The macro health economics of the US government and its attempts to control health care is a huge political issue. The American public pays for health care on a regular basis and it should be free at the point of use for everyone. Yet as I have outlined in a recent report, The Federal Role in Health Care Policy, the US Government's role is limited because its ability to set prices and influence decisions about insurance and health care are largely under the control of private health insurers and companies.
The Health Care Reform bill passed by the House last month seeks to change this balance. Its main goal is to make health insurance available to everyone and to make health care more affordable for those who can't afford it. The bill, however, does not do this by imposing an outright ban on premiums. Rather, it seeks to regulate health insurers to protect their most profitable investment.
Because of this inherent conflict of interest, Health Insurance industry reform is an area that is fraught with controversy. Private health insurers have strong political connections and influence and are well represented in Congress. On the other hand, there are a number of groups that are funded by taxpayers and serve the public interest that seek to protect the health insurance industry. These groups include consumer advocates, labor unions and even the government itself.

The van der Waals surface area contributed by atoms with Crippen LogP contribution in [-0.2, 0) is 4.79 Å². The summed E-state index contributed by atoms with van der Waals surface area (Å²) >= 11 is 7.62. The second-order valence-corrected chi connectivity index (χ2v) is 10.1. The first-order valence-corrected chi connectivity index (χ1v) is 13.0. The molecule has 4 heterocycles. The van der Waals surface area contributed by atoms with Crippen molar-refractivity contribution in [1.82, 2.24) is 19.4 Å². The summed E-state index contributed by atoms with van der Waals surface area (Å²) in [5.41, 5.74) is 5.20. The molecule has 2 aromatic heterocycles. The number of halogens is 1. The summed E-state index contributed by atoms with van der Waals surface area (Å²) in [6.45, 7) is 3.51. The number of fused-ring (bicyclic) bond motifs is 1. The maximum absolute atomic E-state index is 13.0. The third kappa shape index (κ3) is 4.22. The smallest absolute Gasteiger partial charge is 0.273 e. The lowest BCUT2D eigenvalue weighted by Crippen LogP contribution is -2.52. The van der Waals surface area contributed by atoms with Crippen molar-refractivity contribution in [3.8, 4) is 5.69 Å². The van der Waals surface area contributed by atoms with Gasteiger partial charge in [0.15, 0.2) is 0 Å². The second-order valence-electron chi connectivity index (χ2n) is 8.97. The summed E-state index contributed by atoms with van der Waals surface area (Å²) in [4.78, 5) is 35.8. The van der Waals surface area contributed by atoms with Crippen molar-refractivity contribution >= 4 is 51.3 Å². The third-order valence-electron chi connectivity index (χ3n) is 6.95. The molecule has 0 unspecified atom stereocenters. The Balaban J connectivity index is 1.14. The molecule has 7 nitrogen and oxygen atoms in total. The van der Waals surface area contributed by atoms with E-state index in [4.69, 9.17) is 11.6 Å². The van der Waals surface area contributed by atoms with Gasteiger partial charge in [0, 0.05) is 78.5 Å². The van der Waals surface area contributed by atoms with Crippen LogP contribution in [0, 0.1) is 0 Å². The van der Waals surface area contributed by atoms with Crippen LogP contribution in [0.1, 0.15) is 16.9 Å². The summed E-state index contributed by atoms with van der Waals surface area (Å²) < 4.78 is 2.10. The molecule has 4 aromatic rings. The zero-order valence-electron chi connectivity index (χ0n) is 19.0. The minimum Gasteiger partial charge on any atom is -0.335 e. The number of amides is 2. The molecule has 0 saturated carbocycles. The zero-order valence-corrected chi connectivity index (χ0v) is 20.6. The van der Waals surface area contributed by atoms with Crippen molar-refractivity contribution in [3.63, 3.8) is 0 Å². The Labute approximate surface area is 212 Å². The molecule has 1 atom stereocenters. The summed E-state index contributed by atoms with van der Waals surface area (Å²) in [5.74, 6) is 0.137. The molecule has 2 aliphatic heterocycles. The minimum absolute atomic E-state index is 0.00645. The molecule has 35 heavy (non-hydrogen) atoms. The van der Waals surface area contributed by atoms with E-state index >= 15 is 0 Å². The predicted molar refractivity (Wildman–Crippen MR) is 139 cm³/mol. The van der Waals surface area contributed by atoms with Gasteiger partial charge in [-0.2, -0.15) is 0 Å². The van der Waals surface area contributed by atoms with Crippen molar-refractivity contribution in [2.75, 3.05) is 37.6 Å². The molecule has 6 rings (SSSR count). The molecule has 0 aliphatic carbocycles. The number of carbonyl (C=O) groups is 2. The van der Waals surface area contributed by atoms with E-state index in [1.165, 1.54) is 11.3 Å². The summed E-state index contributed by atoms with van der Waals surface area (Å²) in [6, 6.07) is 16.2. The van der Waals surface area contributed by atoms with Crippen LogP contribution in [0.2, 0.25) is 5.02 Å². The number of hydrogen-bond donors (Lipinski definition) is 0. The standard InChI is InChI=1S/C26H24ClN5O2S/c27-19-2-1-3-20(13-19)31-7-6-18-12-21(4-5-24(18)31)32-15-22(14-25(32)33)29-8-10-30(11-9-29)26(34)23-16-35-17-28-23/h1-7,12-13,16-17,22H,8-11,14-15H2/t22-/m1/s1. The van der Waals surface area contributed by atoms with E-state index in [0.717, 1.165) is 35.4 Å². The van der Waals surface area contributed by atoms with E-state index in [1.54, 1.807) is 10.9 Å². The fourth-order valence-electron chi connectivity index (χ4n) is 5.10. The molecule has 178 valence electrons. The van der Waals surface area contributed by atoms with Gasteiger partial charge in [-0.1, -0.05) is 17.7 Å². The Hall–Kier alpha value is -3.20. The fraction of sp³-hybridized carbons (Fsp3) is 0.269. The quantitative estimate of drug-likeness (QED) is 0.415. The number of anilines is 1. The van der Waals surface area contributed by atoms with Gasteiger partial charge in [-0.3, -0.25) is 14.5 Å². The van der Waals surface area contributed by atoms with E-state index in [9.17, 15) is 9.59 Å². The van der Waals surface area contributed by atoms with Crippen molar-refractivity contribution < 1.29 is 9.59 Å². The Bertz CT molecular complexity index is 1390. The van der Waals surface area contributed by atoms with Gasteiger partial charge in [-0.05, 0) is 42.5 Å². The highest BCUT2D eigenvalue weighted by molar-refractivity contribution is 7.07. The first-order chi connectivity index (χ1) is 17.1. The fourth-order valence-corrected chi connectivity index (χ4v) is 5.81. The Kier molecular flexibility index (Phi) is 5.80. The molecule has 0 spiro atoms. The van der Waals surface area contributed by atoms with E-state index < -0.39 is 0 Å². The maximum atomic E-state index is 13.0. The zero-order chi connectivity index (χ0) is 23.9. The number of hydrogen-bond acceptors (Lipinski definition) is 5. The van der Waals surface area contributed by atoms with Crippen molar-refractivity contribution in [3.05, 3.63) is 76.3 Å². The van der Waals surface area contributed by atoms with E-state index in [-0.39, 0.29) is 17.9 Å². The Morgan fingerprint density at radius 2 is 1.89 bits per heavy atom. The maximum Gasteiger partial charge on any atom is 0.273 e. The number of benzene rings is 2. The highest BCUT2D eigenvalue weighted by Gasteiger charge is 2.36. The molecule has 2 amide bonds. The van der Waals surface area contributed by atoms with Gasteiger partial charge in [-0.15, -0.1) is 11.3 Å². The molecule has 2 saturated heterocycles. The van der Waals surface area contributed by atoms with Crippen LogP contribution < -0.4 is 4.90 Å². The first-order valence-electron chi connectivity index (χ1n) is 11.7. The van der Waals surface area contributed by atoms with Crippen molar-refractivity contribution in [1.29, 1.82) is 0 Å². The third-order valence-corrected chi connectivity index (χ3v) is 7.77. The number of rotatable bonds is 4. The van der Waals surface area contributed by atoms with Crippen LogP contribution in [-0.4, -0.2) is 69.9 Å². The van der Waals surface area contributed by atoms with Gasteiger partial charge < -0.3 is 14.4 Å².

As a result, the public policy debate about health care reform has become incredibly polarized. While health insurance reform is a great idea, the political ramifications of the legislation are worrisome. The political class, including Congressmen, Senate Democrats and Presidential hopefuls are fighting over the best approach to reform. In the end, most elected officials are likely to support health insurance reform that limits health insurance premium increases and requires insurers to give consumers better quality care.
When health care reform comes up for a vote in Congress, the only sure thing is that there will be an enormous amount of lobbying and campaign donations. With so many elected officials and influential special interests looking out for themselves, there is little chance that the health care reform legislation will achieve anything positive for the average American.
As a policy analyst I am particularly concerned that the political leadership of the United States is too focused on macro health economics and the limited benefits that the legislation will bring. This focus is leading to a policy that is ineffective and ineffectual.